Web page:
Kenyan President Uhuru Kenyatta will commission on Sep 1 the Mombasa port second container terminal (CT2), one of the biggest projects along East Africa.

The project is part of the jubilee administration’s flagship projects under Vision 2030, said the Kenya Ports Authority (KPA). The project was funded on a government-to-government arrangement with Japan which provides a cheap loan of 0.2 per cent interest with a repayment period of 30 years.

The terminal spans across 100 acres, which was reclaimed from the sea to create a 900-meter long quay. The project is expected to be completed in three phases.

Phase one, which is set to be commissioned, consists of two berths that are numbers 20 with a quay length of 210 meters and a draft of 12 meters to serve medium size vessels.

KPA Corporate Affairs Manager Hajj Masemo, in a statement announcing the commissioning, said berth No 21 has a 350-meter long quay and a depth of 15 meters that is capable of accommodating post-Panamax vessels of 8,000 twenty-foot equivalent units (TEU) capacity.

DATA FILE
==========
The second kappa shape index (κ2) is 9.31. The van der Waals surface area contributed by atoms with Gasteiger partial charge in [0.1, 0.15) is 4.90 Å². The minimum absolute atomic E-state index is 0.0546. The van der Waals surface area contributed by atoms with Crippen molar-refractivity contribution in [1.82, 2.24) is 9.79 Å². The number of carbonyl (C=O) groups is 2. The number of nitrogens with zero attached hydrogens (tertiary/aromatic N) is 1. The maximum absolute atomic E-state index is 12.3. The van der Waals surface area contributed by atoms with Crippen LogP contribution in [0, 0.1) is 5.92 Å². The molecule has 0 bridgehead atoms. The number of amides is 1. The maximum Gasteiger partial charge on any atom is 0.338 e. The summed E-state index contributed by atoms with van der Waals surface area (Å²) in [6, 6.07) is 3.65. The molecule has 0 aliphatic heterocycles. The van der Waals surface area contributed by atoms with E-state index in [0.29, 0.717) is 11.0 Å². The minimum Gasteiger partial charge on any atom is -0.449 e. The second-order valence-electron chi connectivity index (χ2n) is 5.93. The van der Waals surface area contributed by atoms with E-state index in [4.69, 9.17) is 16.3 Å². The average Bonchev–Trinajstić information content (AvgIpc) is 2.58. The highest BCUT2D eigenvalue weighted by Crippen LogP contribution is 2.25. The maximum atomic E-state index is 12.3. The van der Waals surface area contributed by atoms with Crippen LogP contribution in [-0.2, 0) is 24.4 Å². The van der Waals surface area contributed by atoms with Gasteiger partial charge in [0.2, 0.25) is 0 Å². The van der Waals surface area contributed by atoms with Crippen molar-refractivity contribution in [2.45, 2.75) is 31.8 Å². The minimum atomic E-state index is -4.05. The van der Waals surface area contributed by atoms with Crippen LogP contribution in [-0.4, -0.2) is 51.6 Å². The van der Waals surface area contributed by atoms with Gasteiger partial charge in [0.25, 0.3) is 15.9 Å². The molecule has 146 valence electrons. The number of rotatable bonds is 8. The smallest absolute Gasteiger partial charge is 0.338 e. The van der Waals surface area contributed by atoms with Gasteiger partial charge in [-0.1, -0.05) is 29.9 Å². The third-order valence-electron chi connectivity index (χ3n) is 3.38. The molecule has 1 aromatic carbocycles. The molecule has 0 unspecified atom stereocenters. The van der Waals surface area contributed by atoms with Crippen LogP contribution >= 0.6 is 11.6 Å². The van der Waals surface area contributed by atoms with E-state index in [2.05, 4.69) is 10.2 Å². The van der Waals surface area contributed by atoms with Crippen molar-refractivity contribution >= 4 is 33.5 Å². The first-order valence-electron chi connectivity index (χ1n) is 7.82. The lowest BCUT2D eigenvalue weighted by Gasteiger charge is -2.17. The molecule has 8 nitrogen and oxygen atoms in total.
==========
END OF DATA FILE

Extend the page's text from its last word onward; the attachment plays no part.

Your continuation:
“This first phase was constructed at a cost of Sh30 billion which includes supply of two ship-to-shore (STS) gantry cranes and four rubber tyred gantry (RTG) cranes for yard operations,” said the statement.

A new six lane access road was also constructed joining the Port Reitz road for ease of entry and exit of cargo traffic from East Africa’s largest port.

Viewpoint: Africa’s logistics industry offers opportunities - Knight Frank

The logistics sector is a growing focus for property development in Sub-Saharan Africa, on the back of rising demand for modern warehouse space from retailers and consumer goods manufacturers, suggests Knight Frank’s recent report on emerging logistics property sector. This trend is being driven by the growth of the region’s middle classes, the expansion of its consumer markets and the increased prevalence of mobile retailing.

Developers active in the logistics sector include those from the Middle East and China, as well as South African developers seeking to transfer their expertise to the rest of Africa.

Africa’s poor transport infrastructure although a major challenge for logistics operators, presents a real opportunity on the back of the numerous large-scale projects across Africa which aim to improve transport networks.

Drone technology has the potential to help logistics operators overcome transport infrastructure challenges, and several projects are underway exploring the use of drones in Africa.